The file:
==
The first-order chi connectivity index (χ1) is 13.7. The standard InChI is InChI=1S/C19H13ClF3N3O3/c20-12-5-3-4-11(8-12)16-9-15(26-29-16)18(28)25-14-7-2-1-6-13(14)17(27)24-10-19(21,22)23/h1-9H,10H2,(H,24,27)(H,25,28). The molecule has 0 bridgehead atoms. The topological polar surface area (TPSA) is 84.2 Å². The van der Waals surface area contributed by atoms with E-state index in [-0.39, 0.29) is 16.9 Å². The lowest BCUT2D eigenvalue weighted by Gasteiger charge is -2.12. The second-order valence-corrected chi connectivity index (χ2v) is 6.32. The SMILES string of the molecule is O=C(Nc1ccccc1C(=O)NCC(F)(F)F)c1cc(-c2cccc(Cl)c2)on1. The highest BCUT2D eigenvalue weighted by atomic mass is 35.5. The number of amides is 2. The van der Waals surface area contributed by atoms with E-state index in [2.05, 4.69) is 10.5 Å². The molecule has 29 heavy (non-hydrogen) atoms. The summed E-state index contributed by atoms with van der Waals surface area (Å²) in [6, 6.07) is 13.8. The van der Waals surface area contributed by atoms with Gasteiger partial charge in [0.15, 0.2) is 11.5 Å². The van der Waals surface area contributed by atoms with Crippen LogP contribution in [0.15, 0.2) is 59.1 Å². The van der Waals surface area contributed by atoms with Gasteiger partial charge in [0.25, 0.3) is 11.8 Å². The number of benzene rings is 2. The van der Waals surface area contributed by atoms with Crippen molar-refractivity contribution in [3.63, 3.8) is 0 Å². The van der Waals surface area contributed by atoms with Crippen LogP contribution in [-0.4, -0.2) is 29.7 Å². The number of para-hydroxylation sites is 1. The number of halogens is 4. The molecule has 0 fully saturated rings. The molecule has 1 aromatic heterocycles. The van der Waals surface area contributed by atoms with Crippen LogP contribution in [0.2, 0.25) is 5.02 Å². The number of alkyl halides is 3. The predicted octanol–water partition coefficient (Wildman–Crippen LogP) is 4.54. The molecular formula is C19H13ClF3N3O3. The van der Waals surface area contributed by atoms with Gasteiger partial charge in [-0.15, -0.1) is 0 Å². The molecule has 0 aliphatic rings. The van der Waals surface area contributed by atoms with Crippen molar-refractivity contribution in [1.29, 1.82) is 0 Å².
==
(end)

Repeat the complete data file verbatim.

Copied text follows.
The first-order chi connectivity index (χ1) is 13.7. The standard InChI is InChI=1S/C19H13ClF3N3O3/c20-12-5-3-4-11(8-12)16-9-15(26-29-16)18(28)25-14-7-2-1-6-13(14)17(27)24-10-19(21,22)23/h1-9H,10H2,(H,24,27)(H,25,28). The molecule has 0 bridgehead atoms. The topological polar surface area (TPSA) is 84.2 Å². The van der Waals surface area contributed by atoms with E-state index in [-0.39, 0.29) is 16.9 Å². The lowest BCUT2D eigenvalue weighted by Gasteiger charge is -2.12. The second-order valence-corrected chi connectivity index (χ2v) is 6.32. The SMILES string of the molecule is O=C(Nc1ccccc1C(=O)NCC(F)(F)F)c1cc(-c2cccc(Cl)c2)on1. The highest BCUT2D eigenvalue weighted by atomic mass is 35.5. The number of amides is 2. The van der Waals surface area contributed by atoms with E-state index in [2.05, 4.69) is 10.5 Å². The molecule has 29 heavy (non-hydrogen) atoms. The summed E-state index contributed by atoms with van der Waals surface area (Å²) in [6, 6.07) is 13.8. The van der Waals surface area contributed by atoms with Gasteiger partial charge in [0.15, 0.2) is 11.5 Å². The van der Waals surface area contributed by atoms with Crippen LogP contribution in [0.15, 0.2) is 59.1 Å². The van der Waals surface area contributed by atoms with Gasteiger partial charge in [0.25, 0.3) is 11.8 Å². The number of benzene rings is 2. The van der Waals surface area contributed by atoms with Crippen molar-refractivity contribution in [3.63, 3.8) is 0 Å². The van der Waals surface area contributed by atoms with Crippen LogP contribution in [-0.4, -0.2) is 29.7 Å². The number of para-hydroxylation sites is 1. The number of halogens is 4. The molecule has 0 fully saturated rings. The molecule has 1 aromatic heterocycles. The van der Waals surface area contributed by atoms with Crippen LogP contribution in [0.2, 0.25) is 5.02 Å². The number of alkyl halides is 3. The predicted octanol–water partition coefficient (Wildman–Crippen LogP) is 4.54. The molecular formula is C19H13ClF3N3O3. The van der Waals surface area contributed by atoms with Gasteiger partial charge in [-0.15, -0.1) is 0 Å². The molecule has 0 aliphatic rings. The van der Waals surface area contributed by atoms with Crippen molar-refractivity contribution in [1.29, 1.82) is 0 Å².